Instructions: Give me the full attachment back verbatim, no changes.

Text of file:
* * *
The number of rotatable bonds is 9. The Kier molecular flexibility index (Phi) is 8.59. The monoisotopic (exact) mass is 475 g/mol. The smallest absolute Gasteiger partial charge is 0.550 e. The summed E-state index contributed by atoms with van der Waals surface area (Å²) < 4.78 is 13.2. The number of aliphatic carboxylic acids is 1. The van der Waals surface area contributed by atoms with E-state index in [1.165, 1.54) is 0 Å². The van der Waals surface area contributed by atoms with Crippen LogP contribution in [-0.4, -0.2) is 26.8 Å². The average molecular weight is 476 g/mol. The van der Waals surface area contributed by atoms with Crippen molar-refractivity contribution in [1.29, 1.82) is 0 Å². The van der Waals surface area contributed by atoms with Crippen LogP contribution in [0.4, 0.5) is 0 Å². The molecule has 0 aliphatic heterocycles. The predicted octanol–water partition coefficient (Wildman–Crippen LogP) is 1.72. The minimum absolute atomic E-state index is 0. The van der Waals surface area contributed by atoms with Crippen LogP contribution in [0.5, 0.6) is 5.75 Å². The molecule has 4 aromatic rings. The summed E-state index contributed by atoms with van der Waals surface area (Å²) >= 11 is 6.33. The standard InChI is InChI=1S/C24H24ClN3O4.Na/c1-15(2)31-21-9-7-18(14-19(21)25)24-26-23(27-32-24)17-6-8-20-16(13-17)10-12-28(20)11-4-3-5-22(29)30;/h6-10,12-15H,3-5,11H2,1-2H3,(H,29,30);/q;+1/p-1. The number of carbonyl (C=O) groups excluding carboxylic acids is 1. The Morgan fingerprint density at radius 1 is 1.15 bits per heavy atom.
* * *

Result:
The number of rotatable bonds is 9. The Kier molecular flexibility index (Phi) is 8.59. The monoisotopic (exact) mass is 475 g/mol. The smallest absolute Gasteiger partial charge is 0.550 e. The summed E-state index contributed by atoms with van der Waals surface area (Å²) < 4.78 is 13.2. The number of aliphatic carboxylic acids is 1. The van der Waals surface area contributed by atoms with E-state index in [1.165, 1.54) is 0 Å². The van der Waals surface area contributed by atoms with Crippen LogP contribution in [-0.4, -0.2) is 26.8 Å². The average molecular weight is 476 g/mol. The van der Waals surface area contributed by atoms with Crippen molar-refractivity contribution in [1.29, 1.82) is 0 Å². The van der Waals surface area contributed by atoms with Crippen LogP contribution in [0.4, 0.5) is 0 Å². The molecule has 0 aliphatic heterocycles. The predicted octanol–water partition coefficient (Wildman–Crippen LogP) is 1.72. The minimum absolute atomic E-state index is 0. The van der Waals surface area contributed by atoms with Crippen LogP contribution in [0.5, 0.6) is 5.75 Å². The molecule has 4 aromatic rings. The summed E-state index contributed by atoms with van der Waals surface area (Å²) >= 11 is 6.33. The standard InChI is InChI=1S/C24H24ClN3O4.Na/c1-15(2)31-21-9-7-18(14-19(21)25)24-26-23(27-32-24)17-6-8-20-16(13-17)10-12-28(20)11-4-3-5-22(29)30;/h6-10,12-15H,3-5,11H2,1-2H3,(H,29,30);/q;+1/p-1. The number of carbonyl (C=O) groups excluding carboxylic acids is 1. The Morgan fingerprint density at radius 1 is 1.15 bits per heavy atom.